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story.lead_photo.caption A supporter of President Donald Trump holds a flag during a news conference Tuesday, Nov. 17, 2020, in Las Vegas. (AP Photo/John Locher)

WASHINGTON (AP) — President Donald Trump's effort to overturn President-elect Joe Biden's victory is shifting toward election boards that certify the vote as Trump and his allies seek to upend the electoral process.

The battle is centered in the battleground states that sealed Biden's win.

In Michigan, two Republican election officials in the state's largest county initially refused to certify results despite no evidence of fraud. In Arizona, officials are balking at signing off on vote tallies in a rural county.

The moves don't reflect a coordinated effort across the battleground states that broke for Biden, local election officials said. Instead, they seem to be inspired by Trump's comments about fraud and driven by Republican acceptance to criticism against the nation's electoral system as state and federal courts push aside legal challenges filed by Trump and his allies.

There is no precedent for the Trump team's effort to delay or undermine certification, University of Kentucky law professor Joshua Douglas said.

"It would be the end of democracy as we know it," Douglas said. "This is just not a thing that can happen."

Certifying results is a routine, yet important, step after local election officials have tallied votes, reviewed procedures, checked to ensure votes were counted correctly and investigated discrepancies. Typically, this certification is done by a local board of elections and then, later, the results are certified at the state level.

However, as Trump has refused to concede to Biden and continues to spread claims of victory, this process is taking on new significance.

Among key battleground states, counties in Michigan, Nevada and Wisconsin have made it through the initial step of certifying results. Except for Wayne County, this process has largely been smooth. Arizona, Pennsylvania and Georgia still haven't concluded their local certifications.

Then all eyes turn to statewide certification.

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In Wayne County, the two Republican canvassers at first balked at certifying the vote and then reversed course after widespread condemnation. A person familiar with the matter said Trump reached out to the canvassers, Monica Palmer and William Hartmann, on Tuesday evening after the revised vote to express gratitude for their support.

Across the nation, recounts and court challenges must wrap up and election results must be certified by Dec. 8. That's the constitutional deadline ahead of the Electoral College meeting the following week.

Matt Morgan, the Trump campaign's general counsel, said last week the campaign was trying to halt certification in battleground states until it could get a better handle on vote tallies and whether it would have the right to automatic recounts. Right now, Trump is requesting a recount in two Wisconsin counties, and Georgia is doing a hand audit after Biden led by a slim margin of 0.3 percentage points, but there is no mandatory recount law in the state. The law provides that option to a trailing candidate if the margin is less than 0.5 percentage points.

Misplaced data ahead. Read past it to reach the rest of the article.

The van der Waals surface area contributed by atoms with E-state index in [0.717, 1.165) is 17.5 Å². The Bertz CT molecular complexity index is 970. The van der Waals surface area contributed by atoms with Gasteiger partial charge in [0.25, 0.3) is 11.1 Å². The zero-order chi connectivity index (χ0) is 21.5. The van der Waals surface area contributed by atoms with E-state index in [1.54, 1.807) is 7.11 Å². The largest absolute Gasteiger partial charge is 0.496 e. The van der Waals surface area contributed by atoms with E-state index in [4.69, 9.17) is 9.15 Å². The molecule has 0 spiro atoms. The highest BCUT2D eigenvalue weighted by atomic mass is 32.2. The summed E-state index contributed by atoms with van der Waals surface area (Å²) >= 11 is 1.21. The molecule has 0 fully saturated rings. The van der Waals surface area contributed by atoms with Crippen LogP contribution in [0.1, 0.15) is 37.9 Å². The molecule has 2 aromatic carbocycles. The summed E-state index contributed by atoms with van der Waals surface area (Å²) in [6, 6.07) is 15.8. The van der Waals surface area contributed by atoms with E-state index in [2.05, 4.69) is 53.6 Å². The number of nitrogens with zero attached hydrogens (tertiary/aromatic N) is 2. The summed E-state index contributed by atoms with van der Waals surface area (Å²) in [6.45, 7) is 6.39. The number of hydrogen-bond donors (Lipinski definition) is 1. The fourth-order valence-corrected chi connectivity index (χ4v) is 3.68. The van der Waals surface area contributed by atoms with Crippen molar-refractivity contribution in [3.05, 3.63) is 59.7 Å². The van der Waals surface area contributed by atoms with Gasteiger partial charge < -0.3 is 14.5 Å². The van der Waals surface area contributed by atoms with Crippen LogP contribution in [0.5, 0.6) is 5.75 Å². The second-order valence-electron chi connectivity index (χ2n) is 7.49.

Some have held out hope that by delaying certification, GOP- controlled state legislatures will get a chance to select different electors, either overturning Biden's victory or sending it to the House.

Lawsuits have been filed by Trump allies in Michigan and Nevada seeking to stop certification. Trump personal attorney Rudy Giuliani argued to stop vote certification Tuesday in Pennsylvania. And the same day, the Arizona Republican Party asked a judge to bar Maricopa County, the state's most populous, from certifying until the court issues a decision about the party's lawsuit seeking a new hand count of a sampling of ballots.

The party is also putting pressure on county officials across the state to delay certification, even though there hasn't been evidence of legitimate questions about the vote tally showing Biden won Arizona.

"The party is pushing for not only the county supervisors but everyone responsible for certifying and canvassing the election to make sure that all questions are answered so that voters will have confidence in the results of the election," said Zach Henry, spokesman for the Arizona Republican Party.

While most counties in Arizona are pressing ahead with certification, officials in Mohave County decided to delay until Monday, citing what they said was uncertainty about the fate of election challenges across the country.

"There are lawsuits all over the place on everything, and that's part of the reason why I'm in no big hurry to canvass the election," Mohave County Supervisor Ron Gould said Monday.

Officials in all of Georgia's 159 counties were supposed to have certified their results by last Friday. However, a few have yet to certify as the state works through a hand tally of some 5 million votes.

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